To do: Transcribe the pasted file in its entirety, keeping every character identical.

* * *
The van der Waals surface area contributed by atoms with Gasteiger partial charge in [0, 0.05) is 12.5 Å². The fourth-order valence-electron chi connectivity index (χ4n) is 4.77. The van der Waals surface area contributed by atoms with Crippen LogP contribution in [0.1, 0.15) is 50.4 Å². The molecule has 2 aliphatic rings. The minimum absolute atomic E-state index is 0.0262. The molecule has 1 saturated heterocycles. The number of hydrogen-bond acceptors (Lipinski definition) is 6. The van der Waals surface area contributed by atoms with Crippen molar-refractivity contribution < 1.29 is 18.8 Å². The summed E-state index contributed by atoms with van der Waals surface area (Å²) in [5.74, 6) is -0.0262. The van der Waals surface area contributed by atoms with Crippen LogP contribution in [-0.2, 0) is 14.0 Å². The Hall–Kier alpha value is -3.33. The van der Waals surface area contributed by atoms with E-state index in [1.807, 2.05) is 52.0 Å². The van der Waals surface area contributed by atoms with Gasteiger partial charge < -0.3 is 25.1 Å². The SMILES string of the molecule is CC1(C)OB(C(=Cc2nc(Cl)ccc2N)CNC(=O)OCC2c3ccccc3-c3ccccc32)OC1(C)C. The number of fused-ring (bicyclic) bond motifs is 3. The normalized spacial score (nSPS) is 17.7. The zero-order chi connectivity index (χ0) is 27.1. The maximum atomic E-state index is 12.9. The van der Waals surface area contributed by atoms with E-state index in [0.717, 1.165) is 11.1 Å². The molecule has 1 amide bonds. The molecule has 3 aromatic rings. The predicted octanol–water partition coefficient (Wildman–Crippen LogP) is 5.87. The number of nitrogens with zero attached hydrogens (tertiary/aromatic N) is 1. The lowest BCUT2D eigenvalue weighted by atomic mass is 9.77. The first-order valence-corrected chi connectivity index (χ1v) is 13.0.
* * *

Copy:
The van der Waals surface area contributed by atoms with Gasteiger partial charge in [0, 0.05) is 12.5 Å². The fourth-order valence-electron chi connectivity index (χ4n) is 4.77. The van der Waals surface area contributed by atoms with Crippen LogP contribution in [0.1, 0.15) is 50.4 Å². The molecule has 2 aliphatic rings. The minimum absolute atomic E-state index is 0.0262. The molecule has 1 saturated heterocycles. The number of hydrogen-bond acceptors (Lipinski definition) is 6. The van der Waals surface area contributed by atoms with Crippen molar-refractivity contribution < 1.29 is 18.8 Å². The summed E-state index contributed by atoms with van der Waals surface area (Å²) in [5.74, 6) is -0.0262. The van der Waals surface area contributed by atoms with Crippen LogP contribution in [-0.2, 0) is 14.0 Å². The Hall–Kier alpha value is -3.33. The van der Waals surface area contributed by atoms with E-state index in [1.807, 2.05) is 52.0 Å². The van der Waals surface area contributed by atoms with Gasteiger partial charge < -0.3 is 25.1 Å². The SMILES string of the molecule is CC1(C)OB(C(=Cc2nc(Cl)ccc2N)CNC(=O)OCC2c3ccccc3-c3ccccc32)OC1(C)C. The number of fused-ring (bicyclic) bond motifs is 3. The normalized spacial score (nSPS) is 17.7. The zero-order chi connectivity index (χ0) is 27.1. The maximum atomic E-state index is 12.9. The van der Waals surface area contributed by atoms with E-state index in [0.717, 1.165) is 11.1 Å². The molecule has 1 amide bonds. The molecule has 3 aromatic rings. The predicted octanol–water partition coefficient (Wildman–Crippen LogP) is 5.87. The number of nitrogens with zero attached hydrogens (tertiary/aromatic N) is 1. The lowest BCUT2D eigenvalue weighted by atomic mass is 9.77. The first-order valence-corrected chi connectivity index (χ1v) is 13.0.